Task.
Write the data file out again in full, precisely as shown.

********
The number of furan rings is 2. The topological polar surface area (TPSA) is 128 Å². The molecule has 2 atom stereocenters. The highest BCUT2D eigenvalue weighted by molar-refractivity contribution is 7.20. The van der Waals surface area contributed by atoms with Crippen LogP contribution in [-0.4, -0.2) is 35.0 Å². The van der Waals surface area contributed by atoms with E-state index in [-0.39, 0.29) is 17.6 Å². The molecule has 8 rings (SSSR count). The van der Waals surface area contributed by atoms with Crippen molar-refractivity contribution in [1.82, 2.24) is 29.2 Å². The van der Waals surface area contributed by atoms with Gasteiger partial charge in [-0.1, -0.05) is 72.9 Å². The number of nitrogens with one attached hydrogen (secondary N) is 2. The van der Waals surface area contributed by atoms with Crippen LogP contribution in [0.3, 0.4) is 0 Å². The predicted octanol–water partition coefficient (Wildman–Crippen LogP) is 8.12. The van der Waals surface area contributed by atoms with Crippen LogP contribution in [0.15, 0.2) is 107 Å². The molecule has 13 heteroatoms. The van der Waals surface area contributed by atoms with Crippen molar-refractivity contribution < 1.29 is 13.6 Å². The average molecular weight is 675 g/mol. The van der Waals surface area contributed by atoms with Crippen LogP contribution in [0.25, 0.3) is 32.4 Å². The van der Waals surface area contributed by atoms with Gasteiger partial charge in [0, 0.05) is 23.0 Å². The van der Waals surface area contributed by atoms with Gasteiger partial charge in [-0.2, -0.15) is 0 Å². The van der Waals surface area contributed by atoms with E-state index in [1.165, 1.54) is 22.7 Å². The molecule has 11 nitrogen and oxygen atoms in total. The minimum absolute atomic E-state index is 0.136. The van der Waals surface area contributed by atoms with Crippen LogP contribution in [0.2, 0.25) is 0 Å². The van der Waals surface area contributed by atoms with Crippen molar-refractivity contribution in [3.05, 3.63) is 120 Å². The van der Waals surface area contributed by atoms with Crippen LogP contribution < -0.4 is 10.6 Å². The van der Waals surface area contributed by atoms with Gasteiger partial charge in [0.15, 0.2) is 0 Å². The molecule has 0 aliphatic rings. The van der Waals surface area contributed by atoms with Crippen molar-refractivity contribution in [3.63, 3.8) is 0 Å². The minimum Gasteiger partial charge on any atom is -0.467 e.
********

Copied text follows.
The number of furan rings is 2. The topological polar surface area (TPSA) is 128 Å². The molecule has 2 atom stereocenters. The highest BCUT2D eigenvalue weighted by molar-refractivity contribution is 7.20. The van der Waals surface area contributed by atoms with Crippen LogP contribution in [-0.4, -0.2) is 35.0 Å². The van der Waals surface area contributed by atoms with E-state index in [-0.39, 0.29) is 17.6 Å². The molecule has 8 rings (SSSR count). The van der Waals surface area contributed by atoms with Crippen molar-refractivity contribution in [1.82, 2.24) is 29.2 Å². The van der Waals surface area contributed by atoms with Gasteiger partial charge in [-0.1, -0.05) is 72.9 Å². The number of nitrogens with one attached hydrogen (secondary N) is 2. The van der Waals surface area contributed by atoms with Crippen LogP contribution in [0.3, 0.4) is 0 Å². The predicted octanol–water partition coefficient (Wildman–Crippen LogP) is 8.12. The van der Waals surface area contributed by atoms with Crippen LogP contribution in [0.15, 0.2) is 107 Å². The molecule has 13 heteroatoms. The van der Waals surface area contributed by atoms with Crippen molar-refractivity contribution < 1.29 is 13.6 Å². The average molecular weight is 675 g/mol. The van der Waals surface area contributed by atoms with Crippen LogP contribution in [0.25, 0.3) is 32.4 Å². The van der Waals surface area contributed by atoms with Gasteiger partial charge in [0, 0.05) is 23.0 Å². The van der Waals surface area contributed by atoms with Gasteiger partial charge in [-0.2, -0.15) is 0 Å². The van der Waals surface area contributed by atoms with E-state index in [1.165, 1.54) is 22.7 Å². The molecule has 11 nitrogen and oxygen atoms in total. The minimum absolute atomic E-state index is 0.136. The van der Waals surface area contributed by atoms with Crippen LogP contribution in [0.2, 0.25) is 0 Å². The van der Waals surface area contributed by atoms with Crippen molar-refractivity contribution in [3.05, 3.63) is 120 Å². The van der Waals surface area contributed by atoms with Crippen LogP contribution < -0.4 is 10.6 Å². The van der Waals surface area contributed by atoms with Gasteiger partial charge in [0.15, 0.2) is 0 Å². The molecule has 0 aliphatic rings. The van der Waals surface area contributed by atoms with Crippen molar-refractivity contribution in [3.63, 3.8) is 0 Å². The minimum Gasteiger partial charge on any atom is -0.467 e.